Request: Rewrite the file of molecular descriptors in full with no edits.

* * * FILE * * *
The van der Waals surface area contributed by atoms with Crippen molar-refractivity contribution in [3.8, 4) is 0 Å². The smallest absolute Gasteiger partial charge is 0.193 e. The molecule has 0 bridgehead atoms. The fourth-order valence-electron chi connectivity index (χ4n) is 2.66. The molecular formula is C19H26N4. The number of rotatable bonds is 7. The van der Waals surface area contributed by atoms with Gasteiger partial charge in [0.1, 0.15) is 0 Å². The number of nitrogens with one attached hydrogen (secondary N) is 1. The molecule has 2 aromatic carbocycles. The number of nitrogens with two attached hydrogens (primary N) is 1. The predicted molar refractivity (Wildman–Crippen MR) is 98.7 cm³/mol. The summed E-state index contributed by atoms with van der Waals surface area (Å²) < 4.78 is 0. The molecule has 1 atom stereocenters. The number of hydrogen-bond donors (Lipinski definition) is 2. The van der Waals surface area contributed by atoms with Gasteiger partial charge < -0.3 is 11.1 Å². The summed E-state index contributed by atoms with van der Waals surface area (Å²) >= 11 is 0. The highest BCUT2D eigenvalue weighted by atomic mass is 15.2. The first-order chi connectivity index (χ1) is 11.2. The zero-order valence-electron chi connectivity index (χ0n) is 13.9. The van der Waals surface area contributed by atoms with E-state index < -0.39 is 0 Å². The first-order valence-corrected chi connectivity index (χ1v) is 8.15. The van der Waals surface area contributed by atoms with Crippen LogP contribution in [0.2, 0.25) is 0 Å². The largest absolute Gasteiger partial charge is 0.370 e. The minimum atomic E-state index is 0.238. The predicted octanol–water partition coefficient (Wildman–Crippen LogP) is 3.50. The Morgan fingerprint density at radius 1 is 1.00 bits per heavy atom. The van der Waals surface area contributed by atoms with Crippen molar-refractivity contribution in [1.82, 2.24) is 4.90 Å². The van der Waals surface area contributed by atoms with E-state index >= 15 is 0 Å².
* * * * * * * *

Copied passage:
The van der Waals surface area contributed by atoms with Crippen molar-refractivity contribution in [3.8, 4) is 0 Å². The smallest absolute Gasteiger partial charge is 0.193 e. The molecule has 0 bridgehead atoms. The fourth-order valence-electron chi connectivity index (χ4n) is 2.66. The molecular formula is C19H26N4. The number of rotatable bonds is 7. The van der Waals surface area contributed by atoms with Gasteiger partial charge in [0.1, 0.15) is 0 Å². The number of nitrogens with one attached hydrogen (secondary N) is 1. The molecule has 2 aromatic carbocycles. The number of nitrogens with two attached hydrogens (primary N) is 1. The predicted molar refractivity (Wildman–Crippen MR) is 98.7 cm³/mol. The summed E-state index contributed by atoms with van der Waals surface area (Å²) < 4.78 is 0. The molecule has 1 atom stereocenters. The number of hydrogen-bond donors (Lipinski definition) is 2. The van der Waals surface area contributed by atoms with Gasteiger partial charge < -0.3 is 11.1 Å². The summed E-state index contributed by atoms with van der Waals surface area (Å²) >= 11 is 0. The highest BCUT2D eigenvalue weighted by atomic mass is 15.2. The first-order chi connectivity index (χ1) is 11.2. The zero-order valence-electron chi connectivity index (χ0n) is 13.9. The van der Waals surface area contributed by atoms with E-state index < -0.39 is 0 Å². The first-order valence-corrected chi connectivity index (χ1v) is 8.15. The van der Waals surface area contributed by atoms with Crippen LogP contribution in [0.2, 0.25) is 0 Å². The largest absolute Gasteiger partial charge is 0.370 e. The minimum atomic E-state index is 0.238. The predicted octanol–water partition coefficient (Wildman–Crippen LogP) is 3.50. The Morgan fingerprint density at radius 1 is 1.00 bits per heavy atom. The van der Waals surface area contributed by atoms with Crippen molar-refractivity contribution in [1.82, 2.24) is 4.90 Å². The van der Waals surface area contributed by atoms with E-state index >= 15 is 0 Å².